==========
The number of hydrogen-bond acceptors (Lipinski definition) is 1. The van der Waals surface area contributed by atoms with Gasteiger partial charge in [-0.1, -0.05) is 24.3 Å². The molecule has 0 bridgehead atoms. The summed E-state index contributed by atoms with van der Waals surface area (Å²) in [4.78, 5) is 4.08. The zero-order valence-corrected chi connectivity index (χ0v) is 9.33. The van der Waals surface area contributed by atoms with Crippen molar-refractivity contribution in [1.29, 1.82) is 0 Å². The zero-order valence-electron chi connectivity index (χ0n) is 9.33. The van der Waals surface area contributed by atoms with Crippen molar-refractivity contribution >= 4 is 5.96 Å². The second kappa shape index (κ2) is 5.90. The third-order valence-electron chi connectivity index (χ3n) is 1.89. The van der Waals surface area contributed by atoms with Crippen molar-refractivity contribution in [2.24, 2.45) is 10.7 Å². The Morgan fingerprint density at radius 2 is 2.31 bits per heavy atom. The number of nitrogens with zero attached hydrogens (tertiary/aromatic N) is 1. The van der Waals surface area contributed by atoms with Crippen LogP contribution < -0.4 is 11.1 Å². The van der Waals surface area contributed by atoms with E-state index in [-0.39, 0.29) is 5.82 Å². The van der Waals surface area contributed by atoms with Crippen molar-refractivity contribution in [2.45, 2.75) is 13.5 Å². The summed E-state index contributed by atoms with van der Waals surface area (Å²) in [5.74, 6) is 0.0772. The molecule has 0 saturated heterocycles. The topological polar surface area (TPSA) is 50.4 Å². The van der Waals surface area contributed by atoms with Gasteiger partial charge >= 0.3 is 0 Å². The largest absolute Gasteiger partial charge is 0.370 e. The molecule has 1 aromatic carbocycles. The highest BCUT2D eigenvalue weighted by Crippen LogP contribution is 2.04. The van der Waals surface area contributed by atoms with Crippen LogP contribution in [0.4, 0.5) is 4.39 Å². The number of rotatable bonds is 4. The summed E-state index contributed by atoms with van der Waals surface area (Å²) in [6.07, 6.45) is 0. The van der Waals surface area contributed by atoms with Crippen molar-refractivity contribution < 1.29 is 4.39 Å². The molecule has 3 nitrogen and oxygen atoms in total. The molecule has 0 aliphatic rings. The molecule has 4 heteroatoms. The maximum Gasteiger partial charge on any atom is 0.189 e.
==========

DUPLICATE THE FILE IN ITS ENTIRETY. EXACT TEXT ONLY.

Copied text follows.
The number of hydrogen-bond acceptors (Lipinski definition) is 1. The van der Waals surface area contributed by atoms with Gasteiger partial charge in [-0.1, -0.05) is 24.3 Å². The molecule has 0 bridgehead atoms. The summed E-state index contributed by atoms with van der Waals surface area (Å²) in [4.78, 5) is 4.08. The zero-order valence-corrected chi connectivity index (χ0v) is 9.33. The van der Waals surface area contributed by atoms with Crippen molar-refractivity contribution in [1.29, 1.82) is 0 Å². The zero-order valence-electron chi connectivity index (χ0n) is 9.33. The van der Waals surface area contributed by atoms with Crippen molar-refractivity contribution >= 4 is 5.96 Å². The second kappa shape index (κ2) is 5.90. The third-order valence-electron chi connectivity index (χ3n) is 1.89. The van der Waals surface area contributed by atoms with Crippen molar-refractivity contribution in [2.24, 2.45) is 10.7 Å². The Morgan fingerprint density at radius 2 is 2.31 bits per heavy atom. The number of nitrogens with zero attached hydrogens (tertiary/aromatic N) is 1. The van der Waals surface area contributed by atoms with Crippen LogP contribution < -0.4 is 11.1 Å². The van der Waals surface area contributed by atoms with E-state index in [-0.39, 0.29) is 5.82 Å². The van der Waals surface area contributed by atoms with Crippen molar-refractivity contribution in [2.45, 2.75) is 13.5 Å². The summed E-state index contributed by atoms with van der Waals surface area (Å²) in [5.74, 6) is 0.0772. The molecule has 0 saturated heterocycles. The topological polar surface area (TPSA) is 50.4 Å². The van der Waals surface area contributed by atoms with Gasteiger partial charge >= 0.3 is 0 Å². The largest absolute Gasteiger partial charge is 0.370 e. The molecule has 1 aromatic carbocycles. The highest BCUT2D eigenvalue weighted by Crippen LogP contribution is 2.04. The van der Waals surface area contributed by atoms with Crippen LogP contribution in [0.4, 0.5) is 4.39 Å². The number of rotatable bonds is 4. The summed E-state index contributed by atoms with van der Waals surface area (Å²) in [6.07, 6.45) is 0. The van der Waals surface area contributed by atoms with Crippen molar-refractivity contribution < 1.29 is 4.39 Å². The molecule has 3 nitrogen and oxygen atoms in total. The molecule has 0 aliphatic rings. The molecule has 4 heteroatoms. The maximum Gasteiger partial charge on any atom is 0.189 e.